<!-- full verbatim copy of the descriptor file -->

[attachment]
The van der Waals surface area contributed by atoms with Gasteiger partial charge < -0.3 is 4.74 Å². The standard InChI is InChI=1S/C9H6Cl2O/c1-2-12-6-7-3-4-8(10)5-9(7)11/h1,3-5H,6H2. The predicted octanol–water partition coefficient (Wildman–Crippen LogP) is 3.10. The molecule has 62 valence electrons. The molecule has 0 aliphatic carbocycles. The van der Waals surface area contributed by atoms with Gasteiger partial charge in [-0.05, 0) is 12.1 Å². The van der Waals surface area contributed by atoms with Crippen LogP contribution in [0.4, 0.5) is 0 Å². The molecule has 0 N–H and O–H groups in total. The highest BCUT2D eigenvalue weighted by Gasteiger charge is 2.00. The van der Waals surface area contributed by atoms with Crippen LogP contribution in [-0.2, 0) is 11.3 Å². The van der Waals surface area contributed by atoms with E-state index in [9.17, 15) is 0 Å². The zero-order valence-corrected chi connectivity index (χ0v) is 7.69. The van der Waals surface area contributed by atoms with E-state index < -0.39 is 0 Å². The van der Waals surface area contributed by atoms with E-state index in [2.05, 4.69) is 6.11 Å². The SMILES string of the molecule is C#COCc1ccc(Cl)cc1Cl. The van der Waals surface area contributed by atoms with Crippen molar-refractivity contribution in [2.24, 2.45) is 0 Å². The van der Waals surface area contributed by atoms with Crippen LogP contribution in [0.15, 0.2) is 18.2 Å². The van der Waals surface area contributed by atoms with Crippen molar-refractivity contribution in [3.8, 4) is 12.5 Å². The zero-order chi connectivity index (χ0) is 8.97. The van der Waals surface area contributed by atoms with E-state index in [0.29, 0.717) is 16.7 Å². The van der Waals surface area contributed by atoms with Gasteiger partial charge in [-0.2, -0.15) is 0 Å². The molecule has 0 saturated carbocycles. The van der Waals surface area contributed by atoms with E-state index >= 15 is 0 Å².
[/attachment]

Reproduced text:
The van der Waals surface area contributed by atoms with Gasteiger partial charge < -0.3 is 4.74 Å². The standard InChI is InChI=1S/C9H6Cl2O/c1-2-12-6-7-3-4-8(10)5-9(7)11/h1,3-5H,6H2. The predicted octanol–water partition coefficient (Wildman–Crippen LogP) is 3.10. The molecule has 62 valence electrons. The molecule has 0 aliphatic carbocycles. The van der Waals surface area contributed by atoms with Gasteiger partial charge in [-0.05, 0) is 12.1 Å². The van der Waals surface area contributed by atoms with Crippen LogP contribution in [0.4, 0.5) is 0 Å². The molecule has 0 N–H and O–H groups in total. The highest BCUT2D eigenvalue weighted by Gasteiger charge is 2.00. The van der Waals surface area contributed by atoms with Crippen LogP contribution in [-0.2, 0) is 11.3 Å². The van der Waals surface area contributed by atoms with E-state index in [9.17, 15) is 0 Å². The zero-order valence-corrected chi connectivity index (χ0v) is 7.69. The van der Waals surface area contributed by atoms with E-state index < -0.39 is 0 Å². The van der Waals surface area contributed by atoms with E-state index in [2.05, 4.69) is 6.11 Å². The SMILES string of the molecule is C#COCc1ccc(Cl)cc1Cl. The van der Waals surface area contributed by atoms with Crippen molar-refractivity contribution in [2.24, 2.45) is 0 Å². The van der Waals surface area contributed by atoms with Crippen LogP contribution in [0.15, 0.2) is 18.2 Å². The van der Waals surface area contributed by atoms with Crippen molar-refractivity contribution in [3.8, 4) is 12.5 Å². The zero-order chi connectivity index (χ0) is 8.97. The van der Waals surface area contributed by atoms with E-state index in [0.29, 0.717) is 16.7 Å². The van der Waals surface area contributed by atoms with Gasteiger partial charge in [-0.2, -0.15) is 0 Å². The molecule has 0 saturated carbocycles. The van der Waals surface area contributed by atoms with E-state index >= 15 is 0 Å².